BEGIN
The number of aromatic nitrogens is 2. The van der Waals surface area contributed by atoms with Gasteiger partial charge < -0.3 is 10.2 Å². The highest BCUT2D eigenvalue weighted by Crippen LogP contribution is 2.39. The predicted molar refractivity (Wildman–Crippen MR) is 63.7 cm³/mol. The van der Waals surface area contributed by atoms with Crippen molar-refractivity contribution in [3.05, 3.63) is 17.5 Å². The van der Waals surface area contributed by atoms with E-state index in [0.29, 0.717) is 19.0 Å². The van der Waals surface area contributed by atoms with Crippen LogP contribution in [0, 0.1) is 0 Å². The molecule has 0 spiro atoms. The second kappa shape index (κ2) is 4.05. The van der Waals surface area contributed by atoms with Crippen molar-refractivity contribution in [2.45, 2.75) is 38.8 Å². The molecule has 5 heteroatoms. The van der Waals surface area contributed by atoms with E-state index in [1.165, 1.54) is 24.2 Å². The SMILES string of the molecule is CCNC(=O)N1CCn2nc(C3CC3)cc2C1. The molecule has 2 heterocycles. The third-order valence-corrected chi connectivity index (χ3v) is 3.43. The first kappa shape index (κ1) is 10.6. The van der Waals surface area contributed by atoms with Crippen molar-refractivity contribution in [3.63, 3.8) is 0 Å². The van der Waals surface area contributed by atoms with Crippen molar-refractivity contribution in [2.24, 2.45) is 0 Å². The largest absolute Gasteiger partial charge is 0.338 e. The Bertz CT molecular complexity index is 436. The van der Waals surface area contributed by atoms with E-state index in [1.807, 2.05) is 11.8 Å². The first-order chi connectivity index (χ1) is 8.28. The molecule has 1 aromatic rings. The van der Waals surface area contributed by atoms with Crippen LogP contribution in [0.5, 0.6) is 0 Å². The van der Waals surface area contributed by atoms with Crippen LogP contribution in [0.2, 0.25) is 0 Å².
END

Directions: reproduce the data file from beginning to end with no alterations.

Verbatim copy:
The number of aromatic nitrogens is 2. The van der Waals surface area contributed by atoms with Gasteiger partial charge < -0.3 is 10.2 Å². The highest BCUT2D eigenvalue weighted by Crippen LogP contribution is 2.39. The predicted molar refractivity (Wildman–Crippen MR) is 63.7 cm³/mol. The van der Waals surface area contributed by atoms with Crippen molar-refractivity contribution in [3.05, 3.63) is 17.5 Å². The van der Waals surface area contributed by atoms with E-state index in [0.29, 0.717) is 19.0 Å². The van der Waals surface area contributed by atoms with Crippen LogP contribution in [0, 0.1) is 0 Å². The molecule has 0 spiro atoms. The second kappa shape index (κ2) is 4.05. The van der Waals surface area contributed by atoms with Crippen molar-refractivity contribution in [2.45, 2.75) is 38.8 Å². The molecule has 5 heteroatoms. The van der Waals surface area contributed by atoms with E-state index in [1.165, 1.54) is 24.2 Å². The SMILES string of the molecule is CCNC(=O)N1CCn2nc(C3CC3)cc2C1. The molecule has 2 heterocycles. The third-order valence-corrected chi connectivity index (χ3v) is 3.43. The first kappa shape index (κ1) is 10.6. The van der Waals surface area contributed by atoms with Crippen molar-refractivity contribution in [3.63, 3.8) is 0 Å². The van der Waals surface area contributed by atoms with Crippen molar-refractivity contribution in [2.24, 2.45) is 0 Å². The largest absolute Gasteiger partial charge is 0.338 e. The Bertz CT molecular complexity index is 436. The van der Waals surface area contributed by atoms with E-state index in [1.807, 2.05) is 11.8 Å². The first-order chi connectivity index (χ1) is 8.28. The molecule has 1 aromatic rings. The van der Waals surface area contributed by atoms with Crippen LogP contribution in [0.5, 0.6) is 0 Å². The van der Waals surface area contributed by atoms with Crippen LogP contribution in [0.2, 0.25) is 0 Å².